BT Sport ads banned for promoting 'free' Champions League coverage

Once again, BT has been criticised for promoting its BT Sport channels with "misleading" TV ads. The UK's Advertising Standards Authority (ASA) has told the company to pull a number of adverts, including a prominent one on TV, which promises free BT Sport access for BT TV and BT broadband customers. For BT, this is particularly bad timing. The company finally has the rights to broadcast live Champions League and Europa League football in the UK, after snatching them from Sky back in 2013. The two prestigious tournaments didn't come cheap, so BT needs BT Sport -- and specifically its new BT Sport Europe channel -- to be a resounding success. With that in mind, BT has been heavily promoting its European sports coverage as a "free" extra for all BT TV customers.

That's not quite true, however. The channels are only free if you're a new subscriber, or if you sign a new 12 or 18 month contract for both BT TV and broadband. If you have time left on your current contract, and want to stick with that, you'll have to pay extra for BT Sport.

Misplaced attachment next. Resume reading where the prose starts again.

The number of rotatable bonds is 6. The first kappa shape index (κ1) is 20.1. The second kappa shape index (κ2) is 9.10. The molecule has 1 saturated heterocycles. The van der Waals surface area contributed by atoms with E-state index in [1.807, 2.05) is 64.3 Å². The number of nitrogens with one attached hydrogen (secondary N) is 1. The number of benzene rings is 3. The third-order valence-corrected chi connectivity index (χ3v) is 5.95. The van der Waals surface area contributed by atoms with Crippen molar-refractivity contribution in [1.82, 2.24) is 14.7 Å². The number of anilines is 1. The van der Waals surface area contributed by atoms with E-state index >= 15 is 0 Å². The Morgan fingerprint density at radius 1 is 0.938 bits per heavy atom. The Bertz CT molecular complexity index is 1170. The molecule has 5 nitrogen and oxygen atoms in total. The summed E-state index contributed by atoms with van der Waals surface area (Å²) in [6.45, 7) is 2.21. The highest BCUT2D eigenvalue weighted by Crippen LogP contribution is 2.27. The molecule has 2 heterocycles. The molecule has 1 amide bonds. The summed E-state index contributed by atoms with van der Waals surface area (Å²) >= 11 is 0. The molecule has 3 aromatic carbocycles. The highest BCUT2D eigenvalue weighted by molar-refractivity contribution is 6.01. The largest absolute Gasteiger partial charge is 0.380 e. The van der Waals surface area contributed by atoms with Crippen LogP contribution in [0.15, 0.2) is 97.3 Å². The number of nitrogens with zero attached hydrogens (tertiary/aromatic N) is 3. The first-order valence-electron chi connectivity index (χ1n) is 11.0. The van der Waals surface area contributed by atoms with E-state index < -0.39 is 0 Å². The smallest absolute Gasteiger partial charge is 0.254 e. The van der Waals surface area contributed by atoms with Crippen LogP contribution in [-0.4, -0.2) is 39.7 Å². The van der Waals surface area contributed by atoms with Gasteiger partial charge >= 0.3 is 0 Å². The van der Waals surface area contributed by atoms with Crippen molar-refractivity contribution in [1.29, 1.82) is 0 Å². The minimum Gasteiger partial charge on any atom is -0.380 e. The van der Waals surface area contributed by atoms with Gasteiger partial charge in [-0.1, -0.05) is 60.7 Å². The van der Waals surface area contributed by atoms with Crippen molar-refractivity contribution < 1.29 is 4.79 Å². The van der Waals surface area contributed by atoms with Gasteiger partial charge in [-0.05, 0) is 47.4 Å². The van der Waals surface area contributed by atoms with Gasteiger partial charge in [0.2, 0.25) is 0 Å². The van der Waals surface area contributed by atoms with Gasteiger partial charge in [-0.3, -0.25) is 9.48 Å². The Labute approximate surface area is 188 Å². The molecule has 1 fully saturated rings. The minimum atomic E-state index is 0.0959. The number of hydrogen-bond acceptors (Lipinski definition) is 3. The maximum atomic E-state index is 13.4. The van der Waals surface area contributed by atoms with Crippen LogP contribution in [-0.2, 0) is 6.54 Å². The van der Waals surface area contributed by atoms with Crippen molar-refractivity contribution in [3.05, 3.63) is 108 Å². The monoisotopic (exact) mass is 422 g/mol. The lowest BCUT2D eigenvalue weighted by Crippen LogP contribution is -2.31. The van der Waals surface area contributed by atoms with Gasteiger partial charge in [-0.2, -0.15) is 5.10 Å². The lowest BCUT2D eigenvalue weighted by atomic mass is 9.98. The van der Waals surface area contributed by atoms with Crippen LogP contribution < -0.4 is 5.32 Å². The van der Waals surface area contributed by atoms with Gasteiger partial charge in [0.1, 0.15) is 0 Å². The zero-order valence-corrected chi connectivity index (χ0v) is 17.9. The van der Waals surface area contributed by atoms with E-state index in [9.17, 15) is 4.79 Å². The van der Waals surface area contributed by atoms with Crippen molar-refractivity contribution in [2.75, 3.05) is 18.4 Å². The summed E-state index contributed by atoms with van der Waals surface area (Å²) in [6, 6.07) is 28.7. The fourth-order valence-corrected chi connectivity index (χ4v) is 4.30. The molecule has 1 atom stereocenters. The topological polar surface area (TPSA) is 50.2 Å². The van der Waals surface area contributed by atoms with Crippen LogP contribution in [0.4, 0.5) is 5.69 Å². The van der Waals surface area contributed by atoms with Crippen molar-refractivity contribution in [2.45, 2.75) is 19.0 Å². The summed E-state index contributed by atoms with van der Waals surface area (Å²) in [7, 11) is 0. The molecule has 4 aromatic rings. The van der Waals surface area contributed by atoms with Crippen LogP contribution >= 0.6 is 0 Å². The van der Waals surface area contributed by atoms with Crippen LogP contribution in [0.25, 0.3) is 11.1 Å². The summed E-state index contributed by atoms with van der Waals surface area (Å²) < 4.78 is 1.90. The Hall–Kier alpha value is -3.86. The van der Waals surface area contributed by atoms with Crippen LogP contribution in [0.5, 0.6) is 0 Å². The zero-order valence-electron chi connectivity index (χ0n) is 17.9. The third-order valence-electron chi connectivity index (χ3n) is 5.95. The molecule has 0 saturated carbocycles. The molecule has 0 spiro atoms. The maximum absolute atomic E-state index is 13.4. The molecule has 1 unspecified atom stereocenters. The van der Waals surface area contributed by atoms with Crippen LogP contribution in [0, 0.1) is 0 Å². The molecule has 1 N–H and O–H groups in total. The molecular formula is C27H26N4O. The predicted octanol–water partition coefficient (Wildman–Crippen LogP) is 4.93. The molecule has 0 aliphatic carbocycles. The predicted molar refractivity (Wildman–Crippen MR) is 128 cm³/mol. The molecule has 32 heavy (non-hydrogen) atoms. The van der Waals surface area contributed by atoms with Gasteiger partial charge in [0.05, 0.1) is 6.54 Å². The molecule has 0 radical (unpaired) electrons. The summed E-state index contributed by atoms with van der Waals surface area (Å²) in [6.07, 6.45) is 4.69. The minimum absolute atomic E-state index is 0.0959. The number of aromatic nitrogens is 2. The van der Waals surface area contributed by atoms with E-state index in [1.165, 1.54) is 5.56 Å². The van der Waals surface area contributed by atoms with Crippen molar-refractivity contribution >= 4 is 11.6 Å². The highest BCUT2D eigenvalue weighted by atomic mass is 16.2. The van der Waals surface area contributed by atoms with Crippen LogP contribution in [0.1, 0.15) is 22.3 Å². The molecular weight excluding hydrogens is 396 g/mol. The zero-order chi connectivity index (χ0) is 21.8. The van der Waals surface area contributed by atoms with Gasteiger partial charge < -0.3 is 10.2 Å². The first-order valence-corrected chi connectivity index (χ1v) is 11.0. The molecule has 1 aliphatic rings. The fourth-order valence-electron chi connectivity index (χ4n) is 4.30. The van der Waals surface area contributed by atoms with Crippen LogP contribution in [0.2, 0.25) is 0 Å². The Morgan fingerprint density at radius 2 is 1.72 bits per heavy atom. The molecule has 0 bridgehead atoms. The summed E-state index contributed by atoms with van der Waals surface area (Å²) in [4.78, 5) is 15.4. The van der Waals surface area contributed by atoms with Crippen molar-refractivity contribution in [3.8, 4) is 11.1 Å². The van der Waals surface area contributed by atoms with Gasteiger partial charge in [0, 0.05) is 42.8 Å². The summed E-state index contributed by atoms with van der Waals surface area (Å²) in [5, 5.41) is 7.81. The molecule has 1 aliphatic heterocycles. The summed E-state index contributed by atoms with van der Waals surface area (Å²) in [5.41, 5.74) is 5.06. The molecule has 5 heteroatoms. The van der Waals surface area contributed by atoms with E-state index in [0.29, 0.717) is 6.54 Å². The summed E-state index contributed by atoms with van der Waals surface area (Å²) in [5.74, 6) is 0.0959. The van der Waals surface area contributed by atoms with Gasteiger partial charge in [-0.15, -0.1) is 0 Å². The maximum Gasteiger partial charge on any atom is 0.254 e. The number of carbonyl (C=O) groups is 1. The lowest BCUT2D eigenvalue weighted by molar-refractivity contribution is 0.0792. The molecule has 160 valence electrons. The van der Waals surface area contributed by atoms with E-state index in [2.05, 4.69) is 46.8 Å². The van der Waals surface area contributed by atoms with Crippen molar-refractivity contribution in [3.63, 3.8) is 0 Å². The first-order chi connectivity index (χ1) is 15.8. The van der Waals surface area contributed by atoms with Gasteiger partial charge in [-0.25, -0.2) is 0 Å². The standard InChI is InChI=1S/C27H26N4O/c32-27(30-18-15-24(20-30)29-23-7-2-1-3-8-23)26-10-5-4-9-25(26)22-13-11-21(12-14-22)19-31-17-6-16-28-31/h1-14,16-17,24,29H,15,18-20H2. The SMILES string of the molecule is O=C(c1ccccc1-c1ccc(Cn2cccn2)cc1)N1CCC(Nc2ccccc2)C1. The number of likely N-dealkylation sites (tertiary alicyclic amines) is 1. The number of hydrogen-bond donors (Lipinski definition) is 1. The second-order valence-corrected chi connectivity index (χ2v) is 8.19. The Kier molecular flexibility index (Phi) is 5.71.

Since the adverts were first released, the ASA has received 26 complaints. Some of these revolve around a TV ad which depicts a BT employee, called Oliver, asking famous football players to wear a shirt with the number "0" on the back. The general concept is that Oliver is brainstorming new ideas for a BT Sport ad and thinks the novel shirt numbers are a good way to communicate the company's pricing. "That's how much our BT TV customers will pay to watch the UEFA Champions League on BT Sport," he says to Alex Oxlade-Chamberlain partway through. The punch-line is that all of the players, including Gareth Bale and Franck Ribery, laugh the idea off, much to Oliver's embarrassment.

Some small print explains that this is only true for BT TV customers that "re-contract TV & BB for 18 months." A clear explanation, but the problem is that it's only visible at the very start of the ad, before the deal itself and any mention of BT Sport is communicated to the viewer. The ASA took issue with this and the term "BB," which it believes isn't an obvious contraction of broadband. "The on-screen text was not sufficient to make clear the extent of the commitment existing BT TV customers would need to make," the ASA ruled.

The watchdog took issue with Oliver's dialogue too, pointing out that it doesn't make clear that new customers need to buy BT broadband, not just BT TV. His exchange with Oxlade-Chamberlain also doesn't explain how the deal differs for existing BT customers.

As a result, the ASA has decided to ban the ad in its current form. It's an embarrassing moment for BT, but one that's unlikely to affect its overall marketing strategy (it's only one ad in a larger marketing campaign, after all.) Still, maybe this decision will force BT to think twice about its future TV ads and better communicate the price of its sport coverage.